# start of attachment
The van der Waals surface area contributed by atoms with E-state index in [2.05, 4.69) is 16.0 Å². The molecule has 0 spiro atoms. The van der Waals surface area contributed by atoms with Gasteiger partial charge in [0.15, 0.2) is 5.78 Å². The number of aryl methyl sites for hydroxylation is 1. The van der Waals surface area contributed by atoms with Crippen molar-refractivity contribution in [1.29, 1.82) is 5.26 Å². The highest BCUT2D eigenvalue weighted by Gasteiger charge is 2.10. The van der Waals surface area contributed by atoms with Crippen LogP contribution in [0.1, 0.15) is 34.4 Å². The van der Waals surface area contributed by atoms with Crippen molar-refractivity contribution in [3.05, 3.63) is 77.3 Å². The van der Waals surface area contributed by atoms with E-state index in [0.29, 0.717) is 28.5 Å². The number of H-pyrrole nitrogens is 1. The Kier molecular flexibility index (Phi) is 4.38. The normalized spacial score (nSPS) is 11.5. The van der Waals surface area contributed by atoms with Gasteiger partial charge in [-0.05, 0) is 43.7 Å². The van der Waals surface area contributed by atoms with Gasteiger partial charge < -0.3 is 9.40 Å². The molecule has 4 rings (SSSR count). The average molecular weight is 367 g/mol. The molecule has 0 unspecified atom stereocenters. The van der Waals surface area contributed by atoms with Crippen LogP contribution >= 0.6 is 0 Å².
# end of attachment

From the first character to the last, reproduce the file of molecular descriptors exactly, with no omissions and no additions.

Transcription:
The van der Waals surface area contributed by atoms with E-state index in [2.05, 4.69) is 16.0 Å². The molecule has 0 spiro atoms. The van der Waals surface area contributed by atoms with Gasteiger partial charge in [0.15, 0.2) is 5.78 Å². The number of aryl methyl sites for hydroxylation is 1. The van der Waals surface area contributed by atoms with Crippen molar-refractivity contribution in [1.29, 1.82) is 5.26 Å². The highest BCUT2D eigenvalue weighted by Gasteiger charge is 2.10. The van der Waals surface area contributed by atoms with Crippen LogP contribution in [0.1, 0.15) is 34.4 Å². The van der Waals surface area contributed by atoms with Crippen molar-refractivity contribution in [3.05, 3.63) is 77.3 Å². The van der Waals surface area contributed by atoms with E-state index in [0.29, 0.717) is 28.5 Å². The number of H-pyrrole nitrogens is 1. The Kier molecular flexibility index (Phi) is 4.38. The normalized spacial score (nSPS) is 11.5. The van der Waals surface area contributed by atoms with Gasteiger partial charge in [-0.05, 0) is 43.7 Å². The van der Waals surface area contributed by atoms with Gasteiger partial charge < -0.3 is 9.40 Å². The molecule has 4 rings (SSSR count). The average molecular weight is 367 g/mol. The molecule has 0 unspecified atom stereocenters. The van der Waals surface area contributed by atoms with Crippen LogP contribution >= 0.6 is 0 Å².